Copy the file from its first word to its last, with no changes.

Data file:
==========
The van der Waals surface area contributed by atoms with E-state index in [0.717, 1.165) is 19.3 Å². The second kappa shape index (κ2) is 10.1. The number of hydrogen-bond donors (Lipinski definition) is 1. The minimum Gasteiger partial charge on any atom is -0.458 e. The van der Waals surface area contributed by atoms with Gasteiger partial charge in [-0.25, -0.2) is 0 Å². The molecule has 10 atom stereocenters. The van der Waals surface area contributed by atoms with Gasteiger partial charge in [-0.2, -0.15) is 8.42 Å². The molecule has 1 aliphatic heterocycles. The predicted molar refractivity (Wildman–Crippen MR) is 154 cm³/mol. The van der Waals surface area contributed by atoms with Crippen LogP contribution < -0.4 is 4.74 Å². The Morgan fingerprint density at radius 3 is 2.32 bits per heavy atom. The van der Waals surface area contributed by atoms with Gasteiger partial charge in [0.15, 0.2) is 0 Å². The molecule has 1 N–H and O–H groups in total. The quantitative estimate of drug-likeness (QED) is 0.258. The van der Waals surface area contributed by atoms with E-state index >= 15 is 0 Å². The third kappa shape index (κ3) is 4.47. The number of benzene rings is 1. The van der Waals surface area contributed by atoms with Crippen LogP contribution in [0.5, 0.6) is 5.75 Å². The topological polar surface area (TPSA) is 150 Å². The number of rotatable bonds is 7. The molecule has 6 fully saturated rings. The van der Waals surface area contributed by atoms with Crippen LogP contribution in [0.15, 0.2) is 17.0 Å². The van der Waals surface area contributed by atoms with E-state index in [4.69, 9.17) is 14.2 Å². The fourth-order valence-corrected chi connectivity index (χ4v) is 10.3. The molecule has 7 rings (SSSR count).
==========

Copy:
The van der Waals surface area contributed by atoms with E-state index in [0.717, 1.165) is 19.3 Å². The second kappa shape index (κ2) is 10.1. The number of hydrogen-bond donors (Lipinski definition) is 1. The minimum Gasteiger partial charge on any atom is -0.458 e. The van der Waals surface area contributed by atoms with Gasteiger partial charge in [-0.25, -0.2) is 0 Å². The molecule has 10 atom stereocenters. The van der Waals surface area contributed by atoms with Gasteiger partial charge in [-0.2, -0.15) is 8.42 Å². The molecule has 1 aliphatic heterocycles. The predicted molar refractivity (Wildman–Crippen MR) is 154 cm³/mol. The van der Waals surface area contributed by atoms with Crippen LogP contribution < -0.4 is 4.74 Å². The Morgan fingerprint density at radius 3 is 2.32 bits per heavy atom. The van der Waals surface area contributed by atoms with Gasteiger partial charge in [0.15, 0.2) is 0 Å². The molecule has 1 N–H and O–H groups in total. The quantitative estimate of drug-likeness (QED) is 0.258. The van der Waals surface area contributed by atoms with E-state index >= 15 is 0 Å². The third kappa shape index (κ3) is 4.47. The number of benzene rings is 1. The van der Waals surface area contributed by atoms with Crippen LogP contribution in [0.5, 0.6) is 5.75 Å². The topological polar surface area (TPSA) is 150 Å². The number of rotatable bonds is 7. The molecule has 6 fully saturated rings. The van der Waals surface area contributed by atoms with Crippen LogP contribution in [0.15, 0.2) is 17.0 Å². The van der Waals surface area contributed by atoms with E-state index in [4.69, 9.17) is 14.2 Å². The fourth-order valence-corrected chi connectivity index (χ4v) is 10.3. The molecule has 7 rings (SSSR count).